Finally, once the barrels do open, only the spent shell pops up. The unspent one stays down. This pretty efficient too, from my O/U layman’s perspective.

The breech area of an 828U.


A variety of features combine to make this shotgun carry well on a long day, swing smoothly, and stand up to the elements. 
The mono block receiver is machined out of aluminum for lightness. That’s fine by me. Who needs heavy?
On traditional over/unders, the receiver loosens up over time because it absorbs all the shooting pressure. On the 828U, a lockplate absorbs all that recoil and stress. There is zero stress and wear on the receiver, and it should stay nice and tight for a lifetime.

A lockplate absorbs recoil as well as impact that that would otherwise loosen the receiver.
Shooters don’t think about it, but vent ribs add a lot of weight to a shotgun – especially where you don’t need it, on the barrel. The 828U’s carbon fiber rib save precious ounces, and you can replace the standard one with one that’s higher and or wider if need be.
The barrels are cryogenically treated down to -300 degrees F, which means the barrels need less hammer forging (makes them stronger), and the surfaces are silky-smooth inside for better patterns and easier cleaning.
Overall weight? The little 26-inch barrel model I latched onto came in at an honest 6.5 pounds. I’ll tell you that it carried well even at the end of long days. The 28-inch barrel models weigh 6.6 pounds, the 30-inchers 6.7 pounds.

Gun Digest's Jim Schlender shoots the 828U.


Let’s face it. No shotgun is perfect. But the complaints I heard about the 828U were regarding its appearance. Especially when I posted a picture of it on social media. I guess it just doesn’t live up to the elegant look of other over/under shotguns. 
Esthetics are important, yes. Moreso to some folks than others. I was looking at attractive bluing, nice scrollwork on the nickel receiver edition, and a beautiful AA-grade satin walnut stock on every gun.
It’s more the industrial form and nontraditional structure of the shotgun, I guess, that makes some shooters balk. Perhaps the cheekpiece too. But I’d expect that look from a manufacturer known for making some of the most reliable semi-autos in the world.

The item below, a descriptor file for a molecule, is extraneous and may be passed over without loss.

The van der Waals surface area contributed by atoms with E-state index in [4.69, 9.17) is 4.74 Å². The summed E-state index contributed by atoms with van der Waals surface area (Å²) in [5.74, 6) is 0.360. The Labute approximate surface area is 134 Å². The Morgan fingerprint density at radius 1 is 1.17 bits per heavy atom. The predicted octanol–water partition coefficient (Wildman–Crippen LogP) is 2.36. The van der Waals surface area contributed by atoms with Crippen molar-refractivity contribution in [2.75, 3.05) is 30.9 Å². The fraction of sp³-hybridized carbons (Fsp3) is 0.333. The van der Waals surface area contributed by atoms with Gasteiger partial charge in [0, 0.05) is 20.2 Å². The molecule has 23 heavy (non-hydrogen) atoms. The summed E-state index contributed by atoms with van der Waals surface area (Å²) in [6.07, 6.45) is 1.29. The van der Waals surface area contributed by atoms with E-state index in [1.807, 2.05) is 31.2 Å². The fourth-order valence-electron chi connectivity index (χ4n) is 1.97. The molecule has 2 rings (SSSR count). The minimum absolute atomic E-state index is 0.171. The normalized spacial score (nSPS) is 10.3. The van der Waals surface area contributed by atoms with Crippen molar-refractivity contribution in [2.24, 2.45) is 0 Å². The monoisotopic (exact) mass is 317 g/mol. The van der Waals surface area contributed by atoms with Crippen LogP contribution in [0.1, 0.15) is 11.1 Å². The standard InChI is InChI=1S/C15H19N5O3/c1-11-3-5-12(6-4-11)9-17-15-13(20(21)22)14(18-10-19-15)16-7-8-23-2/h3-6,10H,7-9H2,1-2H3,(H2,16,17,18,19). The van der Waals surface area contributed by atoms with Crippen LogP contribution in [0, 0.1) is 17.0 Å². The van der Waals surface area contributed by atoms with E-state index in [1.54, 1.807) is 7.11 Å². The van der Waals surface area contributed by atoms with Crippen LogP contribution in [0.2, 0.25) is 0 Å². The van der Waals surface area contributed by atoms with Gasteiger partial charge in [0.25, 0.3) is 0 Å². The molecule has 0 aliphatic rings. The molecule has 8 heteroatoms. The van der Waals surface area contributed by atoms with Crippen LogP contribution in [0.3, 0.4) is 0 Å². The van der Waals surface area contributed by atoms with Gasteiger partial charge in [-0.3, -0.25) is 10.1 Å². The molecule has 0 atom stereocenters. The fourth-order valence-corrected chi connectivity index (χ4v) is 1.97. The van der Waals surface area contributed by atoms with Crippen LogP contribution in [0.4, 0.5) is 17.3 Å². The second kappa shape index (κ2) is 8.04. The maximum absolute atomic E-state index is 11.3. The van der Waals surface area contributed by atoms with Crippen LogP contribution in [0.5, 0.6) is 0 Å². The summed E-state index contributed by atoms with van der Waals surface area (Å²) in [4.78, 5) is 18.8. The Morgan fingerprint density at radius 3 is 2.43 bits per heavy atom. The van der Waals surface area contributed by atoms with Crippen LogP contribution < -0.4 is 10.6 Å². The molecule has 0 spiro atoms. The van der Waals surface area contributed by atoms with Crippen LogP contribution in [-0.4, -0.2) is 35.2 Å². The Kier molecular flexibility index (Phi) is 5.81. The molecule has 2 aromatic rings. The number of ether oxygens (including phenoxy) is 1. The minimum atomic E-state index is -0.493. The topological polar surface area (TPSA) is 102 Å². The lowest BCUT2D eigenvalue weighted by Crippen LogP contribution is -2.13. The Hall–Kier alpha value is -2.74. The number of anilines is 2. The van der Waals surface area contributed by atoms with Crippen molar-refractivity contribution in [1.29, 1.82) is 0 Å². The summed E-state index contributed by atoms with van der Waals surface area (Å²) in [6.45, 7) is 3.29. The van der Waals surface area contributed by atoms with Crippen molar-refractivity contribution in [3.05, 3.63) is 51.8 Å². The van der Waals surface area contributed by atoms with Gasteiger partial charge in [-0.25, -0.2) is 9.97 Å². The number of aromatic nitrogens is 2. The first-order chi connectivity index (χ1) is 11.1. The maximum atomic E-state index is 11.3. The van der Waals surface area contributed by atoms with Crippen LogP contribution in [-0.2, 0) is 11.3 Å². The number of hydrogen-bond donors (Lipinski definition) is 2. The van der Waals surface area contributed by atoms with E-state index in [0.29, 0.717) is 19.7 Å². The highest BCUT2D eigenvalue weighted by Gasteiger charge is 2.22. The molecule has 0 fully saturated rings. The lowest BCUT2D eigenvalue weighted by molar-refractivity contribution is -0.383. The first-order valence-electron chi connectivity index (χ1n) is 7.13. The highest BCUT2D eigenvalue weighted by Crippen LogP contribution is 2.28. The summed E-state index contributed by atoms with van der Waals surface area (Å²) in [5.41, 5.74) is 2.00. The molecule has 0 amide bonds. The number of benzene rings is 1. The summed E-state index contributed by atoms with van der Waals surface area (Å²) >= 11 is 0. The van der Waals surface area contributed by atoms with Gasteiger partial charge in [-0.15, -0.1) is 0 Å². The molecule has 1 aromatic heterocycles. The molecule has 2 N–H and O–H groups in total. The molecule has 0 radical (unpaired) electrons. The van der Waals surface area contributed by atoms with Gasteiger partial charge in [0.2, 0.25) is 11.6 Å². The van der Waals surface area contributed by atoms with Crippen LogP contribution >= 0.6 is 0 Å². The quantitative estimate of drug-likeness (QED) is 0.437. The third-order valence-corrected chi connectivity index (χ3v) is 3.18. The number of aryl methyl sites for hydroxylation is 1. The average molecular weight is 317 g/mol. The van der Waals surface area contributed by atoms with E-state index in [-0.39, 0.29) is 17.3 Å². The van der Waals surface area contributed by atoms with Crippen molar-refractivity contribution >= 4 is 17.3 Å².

I get it. It’s important to carry something attractive in the field. The shotgun looks fine to me. But I’ll listen (a little bit) to this issue. Make your own decision. This is a workman’s shotgun.


A Benelli 828U will run you from $2,499 to $2,999 MSRP, depending on the model and options you choose. The shotgun currently only comes 12 gauge. Barrel lengths vary from 26 to 30 inches. Receiver choices are black adonized, or engraved nickel.

The nickel receiver version of the 828U.
You get a Benelli CRIO choke set which includes Cylinder, Improved Cylinder, Modified, Improved Modified and Full tubes, along with a wrench.


Interesting factoid. Why “828U?” The shotgun is manufactured in Benelli’s plant in the 15th-century Renaissance town of Urbino, Italy. 828 is, essentially, Urbino’s UNESCO zip code. The U is for Urbino.


The 828U is what you would expect from Benelli – a hardworking, lightweight and low-recoil shotgun. Benelli used everything they know about making shotguns simple, easy to carry all day, and reliable, to create their first over-under. Maybe it’s not beautiful in every way, but the ability to adjust this firearm makes it a fine choice for any shooter looking for a workmanlike shotgun to drop more birds.
It even convinced this old pump gun guy.
Check out more details on the Benelli 828U here